Dry, parched hills in central California, 2015 (Photos courtesy of the author)
Today’s guest blogger, Esther Miller, is also our Nature Connection Messenger.* From her new home in central California, she sees miles of dry, parched hills that have suffered four years of drought, and she reflects on the effect of rain, wind, fire, and flood, and the impact weather in California can have on those of us 3,000 miles to the east. We are connected in so many invisible ways!
The butterfly effect
For years, weather scientists have explained how small changes in the air can have profound effects on weather. The standard example is how the flapping of a butterfly’s wings may set in motion changes that result in a storm somewhere far away. I’m afraid there must have been some buzzards flapping to cause this drought in California.
Most of us define a drought, if we think about it at all, as any time it “doesn’t rain enough.” But is there a quantitative definition? Is thirty inches in a year a drought? If you normally get forty to fifty inches, thirty is probably a drought. In much of California, with average rainfall below twenty inches, thirty is a blessing. In the deserts, thirty inches of rain in one year would prompt the building of another ark.
So drought is related to what is average in an area. Average, by definition, takes into account the fluctuations over many years. Just because one year is drier than others does not make that year a drought year, and there are plenty of things to do to mitigate those dry years. That’s a subject I’ll explore soon, but for now, I’m talking about a real drought.
Can anything stop a wildfire? Yeah…rain
Two of the most prominent seasons in California are fire season and flood season. In a normal year, there is no rain from April through September. A ridge of high pressure keeps storms from coming in off the ocean and only when this ridge finally starts to break up in early fall is there any hope for rain. Unfortunately, there is another ridge over the deserts and it moves rapidly to claim the territory once held by the first ridge, sending hot, drying winds down all the mountain canyons. What happens when hot winds blow through forests already down to single digits of relative humidity? It doesn’t take a weather scientist to figure that one out! So the fall of every year presents a fire hazard.
This is the fourth year of rainfall that is less than half of normal in most of California. Some of the native plants are already stressed and dying. In some places insects that would normally be killed by months of snow and cold temperatures in the mountains have thrived and are attacking trees already stressed, so those fall winds are going to be blowing through standing dead trees. I read of one such stand that burned last year at the rate of 60,000 acres in 6 hours! Is there anything that can stop such a fire?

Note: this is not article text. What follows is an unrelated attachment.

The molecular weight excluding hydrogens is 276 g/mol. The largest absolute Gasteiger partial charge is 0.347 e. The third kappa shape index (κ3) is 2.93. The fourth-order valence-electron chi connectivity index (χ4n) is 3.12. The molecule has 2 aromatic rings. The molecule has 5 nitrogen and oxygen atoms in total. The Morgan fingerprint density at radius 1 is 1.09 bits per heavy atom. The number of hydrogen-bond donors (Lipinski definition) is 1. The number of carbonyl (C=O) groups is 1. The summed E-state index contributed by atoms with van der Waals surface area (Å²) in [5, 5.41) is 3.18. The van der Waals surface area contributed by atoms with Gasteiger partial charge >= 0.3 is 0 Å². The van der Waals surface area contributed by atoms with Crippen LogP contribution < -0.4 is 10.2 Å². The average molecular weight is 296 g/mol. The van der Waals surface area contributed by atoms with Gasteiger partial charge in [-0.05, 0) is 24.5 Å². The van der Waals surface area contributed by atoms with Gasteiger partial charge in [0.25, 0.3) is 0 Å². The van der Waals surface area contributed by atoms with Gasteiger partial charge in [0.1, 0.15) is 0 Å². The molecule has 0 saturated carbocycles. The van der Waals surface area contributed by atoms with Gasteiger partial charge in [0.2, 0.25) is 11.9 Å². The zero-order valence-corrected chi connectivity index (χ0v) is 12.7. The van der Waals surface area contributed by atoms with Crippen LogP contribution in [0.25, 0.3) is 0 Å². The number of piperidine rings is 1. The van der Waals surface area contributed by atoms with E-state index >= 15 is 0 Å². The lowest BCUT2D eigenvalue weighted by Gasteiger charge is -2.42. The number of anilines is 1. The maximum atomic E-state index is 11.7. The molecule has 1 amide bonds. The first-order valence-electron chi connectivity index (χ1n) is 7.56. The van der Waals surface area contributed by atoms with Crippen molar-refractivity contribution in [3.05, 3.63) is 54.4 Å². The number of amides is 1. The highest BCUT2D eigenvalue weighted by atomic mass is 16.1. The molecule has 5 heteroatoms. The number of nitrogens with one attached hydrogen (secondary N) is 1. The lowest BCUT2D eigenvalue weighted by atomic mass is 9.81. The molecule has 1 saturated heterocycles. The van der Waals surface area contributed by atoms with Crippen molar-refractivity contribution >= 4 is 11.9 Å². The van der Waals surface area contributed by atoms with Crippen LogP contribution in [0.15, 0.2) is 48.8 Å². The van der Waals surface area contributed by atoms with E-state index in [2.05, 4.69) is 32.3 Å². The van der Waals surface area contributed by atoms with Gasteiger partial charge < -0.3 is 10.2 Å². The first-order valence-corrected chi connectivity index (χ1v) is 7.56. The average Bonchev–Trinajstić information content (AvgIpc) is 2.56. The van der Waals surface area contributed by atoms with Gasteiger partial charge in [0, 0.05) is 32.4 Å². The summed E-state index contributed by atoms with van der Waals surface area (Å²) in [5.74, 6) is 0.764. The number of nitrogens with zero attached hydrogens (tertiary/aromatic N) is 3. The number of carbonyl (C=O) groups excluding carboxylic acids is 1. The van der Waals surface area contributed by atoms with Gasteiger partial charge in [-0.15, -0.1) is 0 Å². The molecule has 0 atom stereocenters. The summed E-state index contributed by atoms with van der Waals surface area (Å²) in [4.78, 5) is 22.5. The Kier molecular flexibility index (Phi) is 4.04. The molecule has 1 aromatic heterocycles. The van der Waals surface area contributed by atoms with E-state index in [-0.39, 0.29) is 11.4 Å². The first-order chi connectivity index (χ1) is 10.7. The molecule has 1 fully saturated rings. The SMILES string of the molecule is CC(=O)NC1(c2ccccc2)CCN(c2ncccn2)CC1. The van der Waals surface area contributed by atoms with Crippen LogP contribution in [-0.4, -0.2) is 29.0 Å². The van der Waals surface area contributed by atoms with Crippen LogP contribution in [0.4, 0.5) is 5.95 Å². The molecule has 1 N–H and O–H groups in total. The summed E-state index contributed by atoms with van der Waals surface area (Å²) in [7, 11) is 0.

Yeah…rain. Once that ridge has dissipated and the winds have diminished, the ocean storms can move in. As much as we will need that rain, we don’t want it falling on scorched earth where there is nothing to hold the soil. If the first storms are intense, mud slides are inevitable. So are flash floods. Massive erosion. Rearrangement of the landscape. Many homes and maybe lives may also be lost.
The ripple effect of far-away weather
If “out west” starts about Ohio for you, then drought in California may seem insignificant and not a part of nature you’d care to connect with. I’m afraid you are not going to have much choice.
In early May, our local newspaper published the 2014 crop report for our coastal county. The highest ranking crop was strawberries, with a value of over $464 million. Wine grapes are second followed by broccoli. Beef cattle used to be in the top five but the drought is forcing ranchers to reduce their herds by 40 to 50%. Avocado growers are cutting down their trees because of lack of water. A vintner friend has not yet answered my question on how the drought will affect wine production, but my guess is there will be fewer grapes and they will be smaller. Whether that drives up the price by scarcity or whether the drought will somehow change the character of the wine and make it a rare vintage, it’s probably a safe bet that the price of California wines will go up, along with that of all those other agricultural products.
Four years of drought are bound to bring changes to this beautiful land. Some of those changes will have to be personal changes, many of those changes we have no control over. It is easy for those who live where rainfall is plentiful and the seasons are “normal” to look at California and make disparaging remarks about all the weird stuff that happens here.
When food prices go up and the news is filled with reports of fires or floods, remember that Mother Nature dances to a different tune here. Much of the time, it is an enchanting tune and we’re happy to join the dance.
Let’s just hope the buzzards are through with theirs.
Esther has worked professionally in special education and mental health and has had a variety of volunteer jobs. Gardening, cooking, and ham radio are among her many interests. She married and raised her family in California, then lived in the Shenandoah Valley of Virginia for nearly 14 years. She recently returned to California to be near family.
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